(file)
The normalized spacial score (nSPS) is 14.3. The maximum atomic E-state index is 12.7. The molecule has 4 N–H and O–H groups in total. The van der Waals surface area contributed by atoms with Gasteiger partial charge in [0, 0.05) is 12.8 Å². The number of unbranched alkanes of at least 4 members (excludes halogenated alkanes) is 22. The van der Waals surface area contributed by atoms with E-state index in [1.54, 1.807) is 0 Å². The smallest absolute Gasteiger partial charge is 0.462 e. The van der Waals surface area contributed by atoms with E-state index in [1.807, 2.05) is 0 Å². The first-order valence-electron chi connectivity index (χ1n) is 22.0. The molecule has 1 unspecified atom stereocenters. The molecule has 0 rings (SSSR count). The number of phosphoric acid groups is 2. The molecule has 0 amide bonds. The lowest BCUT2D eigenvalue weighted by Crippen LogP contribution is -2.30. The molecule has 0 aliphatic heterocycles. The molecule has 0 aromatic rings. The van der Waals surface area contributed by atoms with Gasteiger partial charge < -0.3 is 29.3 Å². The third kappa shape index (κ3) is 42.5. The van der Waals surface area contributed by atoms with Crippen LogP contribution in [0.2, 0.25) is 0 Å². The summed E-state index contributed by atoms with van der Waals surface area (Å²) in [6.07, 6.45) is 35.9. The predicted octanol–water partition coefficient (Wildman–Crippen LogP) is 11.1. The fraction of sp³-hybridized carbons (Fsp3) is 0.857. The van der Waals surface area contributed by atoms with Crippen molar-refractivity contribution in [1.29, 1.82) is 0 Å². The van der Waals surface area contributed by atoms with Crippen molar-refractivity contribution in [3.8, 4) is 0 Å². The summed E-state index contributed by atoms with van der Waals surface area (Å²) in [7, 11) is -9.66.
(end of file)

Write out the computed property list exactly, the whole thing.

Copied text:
The normalized spacial score (nSPS) is 14.3. The maximum atomic E-state index is 12.7. The molecule has 4 N–H and O–H groups in total. The van der Waals surface area contributed by atoms with Gasteiger partial charge in [0, 0.05) is 12.8 Å². The number of unbranched alkanes of at least 4 members (excludes halogenated alkanes) is 22. The van der Waals surface area contributed by atoms with E-state index in [1.54, 1.807) is 0 Å². The smallest absolute Gasteiger partial charge is 0.462 e. The van der Waals surface area contributed by atoms with E-state index in [1.807, 2.05) is 0 Å². The first-order valence-electron chi connectivity index (χ1n) is 22.0. The molecule has 1 unspecified atom stereocenters. The molecule has 0 rings (SSSR count). The number of phosphoric acid groups is 2. The molecule has 0 amide bonds. The lowest BCUT2D eigenvalue weighted by Crippen LogP contribution is -2.30. The molecule has 0 aliphatic heterocycles. The molecule has 0 aromatic rings. The van der Waals surface area contributed by atoms with Gasteiger partial charge < -0.3 is 29.3 Å². The third kappa shape index (κ3) is 42.5. The van der Waals surface area contributed by atoms with Crippen LogP contribution in [0.2, 0.25) is 0 Å². The summed E-state index contributed by atoms with van der Waals surface area (Å²) in [6.07, 6.45) is 35.9. The predicted octanol–water partition coefficient (Wildman–Crippen LogP) is 11.1. The fraction of sp³-hybridized carbons (Fsp3) is 0.857. The van der Waals surface area contributed by atoms with Crippen molar-refractivity contribution in [1.29, 1.82) is 0 Å². The van der Waals surface area contributed by atoms with Crippen molar-refractivity contribution in [3.8, 4) is 0 Å². The summed E-state index contributed by atoms with van der Waals surface area (Å²) in [7, 11) is -9.66.